Apparently, around July 24th, there was a fair amount of hullaballoo on Twitter about Pioneer Day, with several folks expressing open hostility towards the July 24 observation of the Mormon pioneers entering the Salt Lake Valley.
I missed most of this momentous debate because, well, I have a job. But hearing even distant rumblings reminded me of how weird we Mormons can be about holidays.
I’ve never been a big celebrant of Pioneer Day. I usually forget about it entirely until I notice that I’m singing songs in Sacrament meeting about Utah on a hot Texas morning. It isn’t that I bear the holiday any ill will. I’ve just never gotten to the point of adopting the pioneer heritage as my own. Although the pioneer tradition is important to the Church generally, and it makes sense that we honor those that came west by wagon or handcart, those of us who don’t have family pioneer stories to tell in Sacrament do have a hard time relating. Honestly, my ancestors sailed to New York and then crossed the plains in a Buick.
I don’t understand hostility toward the holiday, however. I think that handcarts and homespun bonnets are harmless for the most part, so long as they don’t work their way into our day-to-day lives (I’m looking at YOU, FLDSers). But I do share the bafflement of people who wonder at the emphasis of this holiday when Mormons tend to downplay most others.
My mom used to say that Easter and Christmas were the two days that the rest of the Christian world goes to church, and the Mormons stay home. There is a lot of truth to that. Easter not infrequently falls on General Conference weekend, so while other Christians are putting on their fresh and flowery Easter clothes, Mormons are watching conference in their jammies, occasionally stirring from the couch for nachos.
If Christmas falls on a day other than Sunday, we have no special services on that day. If it does fall on a Sunday, we typically cancel all of our services except for Sacrament meeting, and we often combine that with other wards (at least in my neck of the woods) to keep the chapel occupied for as little time as possible. Those presents aren’t going to open themselves.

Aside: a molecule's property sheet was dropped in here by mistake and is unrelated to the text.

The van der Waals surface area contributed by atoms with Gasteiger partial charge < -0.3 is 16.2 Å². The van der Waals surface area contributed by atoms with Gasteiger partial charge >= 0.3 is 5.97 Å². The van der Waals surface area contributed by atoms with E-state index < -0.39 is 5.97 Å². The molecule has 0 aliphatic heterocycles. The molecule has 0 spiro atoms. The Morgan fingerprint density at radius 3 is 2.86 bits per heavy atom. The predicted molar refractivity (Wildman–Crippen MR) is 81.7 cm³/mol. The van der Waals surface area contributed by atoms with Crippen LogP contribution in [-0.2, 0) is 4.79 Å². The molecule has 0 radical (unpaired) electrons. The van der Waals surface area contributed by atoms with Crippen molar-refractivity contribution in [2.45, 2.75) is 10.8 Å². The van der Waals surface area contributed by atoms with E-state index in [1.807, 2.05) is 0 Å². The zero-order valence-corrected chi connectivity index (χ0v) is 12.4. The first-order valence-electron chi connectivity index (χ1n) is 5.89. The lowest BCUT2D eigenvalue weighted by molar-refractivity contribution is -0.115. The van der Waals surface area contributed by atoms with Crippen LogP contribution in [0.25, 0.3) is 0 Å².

And just for the record, I have experienced the cognitive dissonance of sitting through a Christmas talk on tithing. No joke. Tithing.
I’m not saying that we don’t recognize these holidays, but we certainly seem to downplay them as compared to other Christians. And I’m not sure that is a good thing.
People like and respond to ceremony, and it can be incredibly enriching to our spirits. The observances of the Easter season, with Ash Wednesday, Lent, Good Friday and Easter, create a framework for a month-long season of devotion and discipleship. Christmas services can help offset the commercial observation of the season. Without such traditional observances, it is easier to lose the spiritual power of the season. It also makes it harder to explain to others how we are a Christ-centered church.
I doubt that much will ever be done to change this. Our church has a longstanding tradition of understated devotion. It’s built right into our language. Where other Christians have services, we have meetings. They have cathedrals, we have buildings or meetinghouses. (Yes, we have temples, but that isn’t part of our everyday worship). They have youth ministers, we have youth leaders. It’s not that we’re boring. We’re just very…businesslike. It’s hard to expect that to change quickly or easily.
But let’s not get upset when people look askance at us as our nursery kids march around the building in cardboard oxcarts chanting like Gregorian monks: “Pioneer children sang as they walked, and walked, and walked AND waaaaaalked.”